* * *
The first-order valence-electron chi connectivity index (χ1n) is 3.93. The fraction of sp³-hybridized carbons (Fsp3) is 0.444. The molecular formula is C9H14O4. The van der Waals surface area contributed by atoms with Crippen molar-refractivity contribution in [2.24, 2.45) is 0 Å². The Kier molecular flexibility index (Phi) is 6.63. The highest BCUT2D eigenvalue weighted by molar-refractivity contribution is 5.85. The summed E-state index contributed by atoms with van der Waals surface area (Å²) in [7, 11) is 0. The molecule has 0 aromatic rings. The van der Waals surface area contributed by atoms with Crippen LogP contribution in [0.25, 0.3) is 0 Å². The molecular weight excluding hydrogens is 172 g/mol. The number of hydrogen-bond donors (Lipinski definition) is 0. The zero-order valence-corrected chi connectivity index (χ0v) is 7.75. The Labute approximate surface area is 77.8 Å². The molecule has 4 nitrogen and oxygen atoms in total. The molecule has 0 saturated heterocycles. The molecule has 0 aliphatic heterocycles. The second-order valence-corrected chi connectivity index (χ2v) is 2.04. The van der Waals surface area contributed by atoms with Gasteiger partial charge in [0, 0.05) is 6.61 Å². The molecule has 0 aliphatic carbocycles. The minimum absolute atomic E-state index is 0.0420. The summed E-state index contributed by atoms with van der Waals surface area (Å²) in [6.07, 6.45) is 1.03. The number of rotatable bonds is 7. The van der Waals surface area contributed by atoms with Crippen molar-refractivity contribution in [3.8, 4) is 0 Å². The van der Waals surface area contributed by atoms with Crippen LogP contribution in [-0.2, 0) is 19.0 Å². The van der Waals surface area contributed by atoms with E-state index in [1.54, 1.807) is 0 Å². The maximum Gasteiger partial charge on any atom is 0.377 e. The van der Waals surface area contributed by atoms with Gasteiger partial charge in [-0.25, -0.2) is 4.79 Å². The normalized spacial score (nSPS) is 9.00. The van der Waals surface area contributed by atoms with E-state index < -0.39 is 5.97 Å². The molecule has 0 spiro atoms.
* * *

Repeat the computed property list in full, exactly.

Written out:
The first-order valence-electron chi connectivity index (χ1n) is 3.93. The fraction of sp³-hybridized carbons (Fsp3) is 0.444. The molecular formula is C9H14O4. The van der Waals surface area contributed by atoms with Crippen molar-refractivity contribution in [2.24, 2.45) is 0 Å². The Kier molecular flexibility index (Phi) is 6.63. The highest BCUT2D eigenvalue weighted by molar-refractivity contribution is 5.85. The summed E-state index contributed by atoms with van der Waals surface area (Å²) in [7, 11) is 0. The molecule has 0 aromatic rings. The van der Waals surface area contributed by atoms with Crippen LogP contribution in [0.25, 0.3) is 0 Å². The molecular weight excluding hydrogens is 172 g/mol. The number of hydrogen-bond donors (Lipinski definition) is 0. The zero-order valence-corrected chi connectivity index (χ0v) is 7.75. The Labute approximate surface area is 77.8 Å². The molecule has 4 nitrogen and oxygen atoms in total. The molecule has 0 saturated heterocycles. The molecule has 0 aliphatic heterocycles. The second-order valence-corrected chi connectivity index (χ2v) is 2.04. The van der Waals surface area contributed by atoms with Gasteiger partial charge in [0, 0.05) is 6.61 Å². The molecule has 0 aliphatic carbocycles. The minimum absolute atomic E-state index is 0.0420. The summed E-state index contributed by atoms with van der Waals surface area (Å²) in [6.07, 6.45) is 1.03. The number of rotatable bonds is 7. The van der Waals surface area contributed by atoms with Crippen molar-refractivity contribution in [3.8, 4) is 0 Å². The van der Waals surface area contributed by atoms with Crippen LogP contribution in [-0.2, 0) is 19.0 Å². The van der Waals surface area contributed by atoms with E-state index in [1.54, 1.807) is 0 Å². The maximum Gasteiger partial charge on any atom is 0.377 e. The van der Waals surface area contributed by atoms with Gasteiger partial charge in [-0.25, -0.2) is 4.79 Å². The normalized spacial score (nSPS) is 9.00. The van der Waals surface area contributed by atoms with E-state index < -0.39 is 5.97 Å². The molecule has 0 spiro atoms.